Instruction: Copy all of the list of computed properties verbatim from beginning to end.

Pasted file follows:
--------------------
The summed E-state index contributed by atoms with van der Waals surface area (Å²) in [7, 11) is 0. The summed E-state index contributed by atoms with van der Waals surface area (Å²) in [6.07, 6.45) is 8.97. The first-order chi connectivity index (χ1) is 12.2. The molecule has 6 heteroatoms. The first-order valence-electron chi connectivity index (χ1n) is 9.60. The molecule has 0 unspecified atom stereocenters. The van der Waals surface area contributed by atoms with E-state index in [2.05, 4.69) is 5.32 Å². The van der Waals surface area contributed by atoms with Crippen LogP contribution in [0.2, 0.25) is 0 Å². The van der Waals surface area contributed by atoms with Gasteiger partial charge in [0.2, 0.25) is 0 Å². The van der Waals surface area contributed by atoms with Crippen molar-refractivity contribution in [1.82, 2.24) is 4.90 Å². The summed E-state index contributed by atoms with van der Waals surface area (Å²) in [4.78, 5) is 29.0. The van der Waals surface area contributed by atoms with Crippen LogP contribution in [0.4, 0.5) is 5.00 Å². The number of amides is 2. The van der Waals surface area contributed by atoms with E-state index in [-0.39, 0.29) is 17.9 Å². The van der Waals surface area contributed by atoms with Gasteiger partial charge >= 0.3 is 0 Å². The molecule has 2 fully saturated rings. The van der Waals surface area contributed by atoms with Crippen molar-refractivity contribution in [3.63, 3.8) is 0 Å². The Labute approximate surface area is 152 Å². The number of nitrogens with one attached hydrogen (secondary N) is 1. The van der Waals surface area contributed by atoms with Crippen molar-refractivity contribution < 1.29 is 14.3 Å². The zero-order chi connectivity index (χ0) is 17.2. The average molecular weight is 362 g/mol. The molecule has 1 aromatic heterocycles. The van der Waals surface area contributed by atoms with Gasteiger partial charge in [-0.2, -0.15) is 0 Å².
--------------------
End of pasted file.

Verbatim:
The summed E-state index contributed by atoms with van der Waals surface area (Å²) in [7, 11) is 0. The summed E-state index contributed by atoms with van der Waals surface area (Å²) in [6.07, 6.45) is 8.97. The first-order chi connectivity index (χ1) is 12.2. The molecule has 6 heteroatoms. The first-order valence-electron chi connectivity index (χ1n) is 9.60. The molecule has 0 unspecified atom stereocenters. The van der Waals surface area contributed by atoms with E-state index in [2.05, 4.69) is 5.32 Å². The van der Waals surface area contributed by atoms with Crippen LogP contribution in [0.2, 0.25) is 0 Å². The van der Waals surface area contributed by atoms with Gasteiger partial charge in [0.2, 0.25) is 0 Å². The van der Waals surface area contributed by atoms with Crippen molar-refractivity contribution in [1.82, 2.24) is 4.90 Å². The summed E-state index contributed by atoms with van der Waals surface area (Å²) in [4.78, 5) is 29.0. The van der Waals surface area contributed by atoms with Crippen LogP contribution in [0.4, 0.5) is 5.00 Å². The number of amides is 2. The van der Waals surface area contributed by atoms with E-state index in [-0.39, 0.29) is 17.9 Å². The van der Waals surface area contributed by atoms with Gasteiger partial charge >= 0.3 is 0 Å². The molecule has 2 fully saturated rings. The van der Waals surface area contributed by atoms with Crippen molar-refractivity contribution in [3.63, 3.8) is 0 Å². The Labute approximate surface area is 152 Å². The number of nitrogens with one attached hydrogen (secondary N) is 1. The van der Waals surface area contributed by atoms with Crippen molar-refractivity contribution < 1.29 is 14.3 Å². The zero-order chi connectivity index (χ0) is 17.2. The average molecular weight is 362 g/mol. The molecule has 1 aromatic heterocycles. The van der Waals surface area contributed by atoms with Gasteiger partial charge in [-0.2, -0.15) is 0 Å².